Researchers at the University of Tennesee found that children will consume larger amounts of food – and thus more calories – when they are served larger portions than normal. They will not stop eating when they have eaten the normal amount; they continue eating until the food is gone.
The study went like this: if we give children two different types of soft snacks and give them different sizes – one twice as large as the other – would the kids stop eating when they are satisfied? To find out, the researchers gave children snacks at different times over a month-long period to see if they would notice a difference in the snack sizes.
The two snacks compared were applesauce and chocolate pudding. The small applesauce provided 65 calories; the small chocolate pudding came in at 176 calories. The larges provided 129 calories and 357 calories, respectively. The small serving was approximately the size of a standard pudding cup, about 150 grams; the large is about the size of two normal sized pudding cups. The kids were served in bowls, rather than prepackaged containers to mask the relative sizes of the snacks.
Researchers conducted a study comparing both lower energy-density foods and higher energy-density foods and found that it didn’t actually matter which snacks the kids ate, it mattered on how large the snack was. They didn’t find that children ate differently between the two flavors – the relative consumption between applesauce and chocolate pudding was the same. The finding that larger portions led to larger caloric intake supported previous studies about portion sizes and entree sizes.
The researchers believe that because applesauce and chocolate pudding were fairly equally accepted by the children in the study, care takers to could take advantage of the fact that children enjoy applesauce enough to not notice that chocolate pudding is absent. This allows caretakers to control caloric intake at that point. Since larger portion size led to the larger caloric intake, caretakers should make sure that they are serving appropriate portions, otherwise, the children could be consuming large numbers of calories without being aware of them. 357 calories is a pretty good sized snack – more like a breakfast.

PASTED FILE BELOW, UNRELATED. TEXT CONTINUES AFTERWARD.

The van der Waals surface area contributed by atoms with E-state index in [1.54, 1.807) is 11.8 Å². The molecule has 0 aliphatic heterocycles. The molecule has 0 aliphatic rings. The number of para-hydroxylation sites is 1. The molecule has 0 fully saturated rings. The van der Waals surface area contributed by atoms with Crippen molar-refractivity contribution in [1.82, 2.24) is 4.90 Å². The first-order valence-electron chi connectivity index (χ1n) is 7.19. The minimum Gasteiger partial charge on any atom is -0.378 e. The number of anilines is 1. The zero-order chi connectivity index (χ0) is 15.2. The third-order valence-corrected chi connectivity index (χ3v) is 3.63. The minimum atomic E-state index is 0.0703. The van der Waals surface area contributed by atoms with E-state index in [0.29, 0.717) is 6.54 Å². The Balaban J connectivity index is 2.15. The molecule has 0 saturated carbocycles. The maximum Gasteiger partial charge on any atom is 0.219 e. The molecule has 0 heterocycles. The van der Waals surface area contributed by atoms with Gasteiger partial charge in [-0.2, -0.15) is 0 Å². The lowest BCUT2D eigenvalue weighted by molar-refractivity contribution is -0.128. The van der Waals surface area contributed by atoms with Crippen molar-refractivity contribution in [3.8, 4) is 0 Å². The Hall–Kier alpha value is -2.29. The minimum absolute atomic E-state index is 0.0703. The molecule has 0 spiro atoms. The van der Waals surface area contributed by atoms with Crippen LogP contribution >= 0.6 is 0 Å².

As a nutritionist, I was a little surprised to find that kids didn’t seem to alter their intake when the pudding and applesauce snacks were twice as large as normal. It might have to do with their hunger levels at the point that they get to eat a snack. It might also have to do with our training to “clean our plates.” My mom taught me that. The better thing is to teach a kid to take less when serving herself or to save half of the food for later. I think that’s what I’d recommend to a kid I eat with: if you can’t finish it, wrap it, you can eat it later. (This obviously doesn’t work for all kids and all situations)
The application to a culinary expert: serve smaller portions. I really enjoy rich foods, so I try to eat less of it. Of course, anytime you add a rich food to your intake for the day, your overall intake is higher — over time, this will lead to weight gain. My fix: restrict my calories when I am not enjoying my food – such as at breakfast. Sorry, breakfast lovers, but for me, breakfast on weekdays is just a way to kick-start my metabolism.